Swiss researchers at the École Polytechnique Fédérale de Lausanne, or EPFL, have made virtually crash-resistant drone. The highly flexible drone uses an unique body structure made of of elastic bands, visco-elastic foam and magnet to absorb and dissipate the force of an impact. See the video below (although it is admittedly a little bit of a let down!)
The drone is functional, but is still in an experimental state. But this kind of engineering awesomeness offers a lot of possibilities for the future of drone structure. The team here at Drone Dossier sees this as something the drone racing world will be quick to pick up on.
Chinese web portal China.org.cn reported that the Chinese Academy of Aerospace Aerodynamics’s (CAAA) Caihong (Rainbow) drone will be finished by the middle of the year. The massive solar-powered drone has wingspan of over 40 meters making it similar in size to Google’s Aquila drone.
A Chinese engineer is quoted as saying the drone will be the largest solar-powered drone in the world. But this is an inaccurate claim (NASA’s Helios drone has a wingspan of roughly 75.3 meters), although if put into mass production, it would be the largest solar-powered drone being produced at such levels.
Ideally, just like the Aquila drone, it could be airborne for months at a time. The CAAA sees it doing tasks like aerial reconnaissance, disaster monitoring and communication relay.
Besides using the Rainbow drones at home, China is also looking to sell the drone. According to the article, the CAAA started work on the Rainbow drone to break the monopoly of US drones in the global arms market. Already the Chinese have reached an agreement with Saudi Arabia to build the drone.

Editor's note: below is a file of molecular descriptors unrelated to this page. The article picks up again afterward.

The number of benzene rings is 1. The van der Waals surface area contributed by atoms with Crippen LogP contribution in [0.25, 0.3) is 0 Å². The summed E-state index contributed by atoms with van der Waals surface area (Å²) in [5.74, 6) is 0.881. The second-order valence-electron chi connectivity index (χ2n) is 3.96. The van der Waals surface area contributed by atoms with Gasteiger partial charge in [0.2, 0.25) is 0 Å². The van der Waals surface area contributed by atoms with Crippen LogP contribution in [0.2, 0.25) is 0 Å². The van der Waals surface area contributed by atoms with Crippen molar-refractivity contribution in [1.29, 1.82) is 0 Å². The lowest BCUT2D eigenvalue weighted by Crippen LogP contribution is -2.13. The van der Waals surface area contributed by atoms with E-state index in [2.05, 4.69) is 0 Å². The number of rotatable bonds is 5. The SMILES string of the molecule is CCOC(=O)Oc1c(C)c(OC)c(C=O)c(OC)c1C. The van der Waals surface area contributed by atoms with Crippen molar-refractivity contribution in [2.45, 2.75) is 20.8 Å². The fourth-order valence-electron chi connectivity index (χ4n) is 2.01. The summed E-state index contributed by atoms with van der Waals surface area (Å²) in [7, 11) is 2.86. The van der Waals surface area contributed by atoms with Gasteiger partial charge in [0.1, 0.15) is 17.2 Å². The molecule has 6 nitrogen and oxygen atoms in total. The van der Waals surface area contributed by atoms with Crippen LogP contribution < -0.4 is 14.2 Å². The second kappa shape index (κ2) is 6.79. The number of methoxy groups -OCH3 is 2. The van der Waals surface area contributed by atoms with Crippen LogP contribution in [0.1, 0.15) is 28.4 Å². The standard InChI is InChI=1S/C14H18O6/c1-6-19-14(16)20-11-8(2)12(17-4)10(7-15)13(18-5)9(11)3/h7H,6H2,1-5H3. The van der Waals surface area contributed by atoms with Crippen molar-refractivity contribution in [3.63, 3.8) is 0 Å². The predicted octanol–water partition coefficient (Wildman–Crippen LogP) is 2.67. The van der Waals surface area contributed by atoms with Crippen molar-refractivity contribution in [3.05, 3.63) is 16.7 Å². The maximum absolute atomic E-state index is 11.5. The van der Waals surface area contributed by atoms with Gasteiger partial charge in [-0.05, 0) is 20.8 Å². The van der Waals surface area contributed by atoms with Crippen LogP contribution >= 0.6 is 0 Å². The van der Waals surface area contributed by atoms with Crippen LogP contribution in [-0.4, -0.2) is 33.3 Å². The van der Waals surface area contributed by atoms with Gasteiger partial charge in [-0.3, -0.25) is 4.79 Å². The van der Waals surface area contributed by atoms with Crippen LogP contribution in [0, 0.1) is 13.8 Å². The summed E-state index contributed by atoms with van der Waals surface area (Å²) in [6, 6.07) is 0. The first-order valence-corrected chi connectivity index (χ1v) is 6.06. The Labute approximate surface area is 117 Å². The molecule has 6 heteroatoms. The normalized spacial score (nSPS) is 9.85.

UPS conducted its latest drone delivery test on Monday, but unlike others in the past this drone was launched from a refitted van with a retractable roof that doubles as a launch platform. The idea of refitting an UPS van as a drone launch platform is resourceful and awesome.
The test took place in a suburb of Tampa Bay, Florida. In the end, UPS wants drivers to launch drones to deliver a package and then drive to another location a few miles away, where the drone can rendezvous with the truck. UPS believes drones could have a viable use in rural deliveries where distances between drop-off locations makes it cost effective to operate a drone instead of driving.
While many hurdles still exist—battery technology and regulatory are two big ones that come to mind—this test could be an import step forward for viable drone delivery in rural areas.
Nevada is not a State that is known for rain, but local officials are looking to change that. Earlier this week State officials said they are within weeks of making a major breakthrough on their efforts to use drones to seed clouds.
Last April the Nevada Institute of Autonomous Systems worked with the Governors Office of Economic development to be the first to successfully test a cloud-seeding payload with a fixed-wing drone.
Ever since the State has been getting interest from authorities and companies all around the world. Using drones to seed clouds has a lot of potential benefits, but in the end it really is about getting drones that are big enough to carry bigger payloads to make this a more feasible project on a large scale.
Keep a look out for any upcoming news, the team here at Drone Dossier is curious what this ‘major breakthrough’ will be.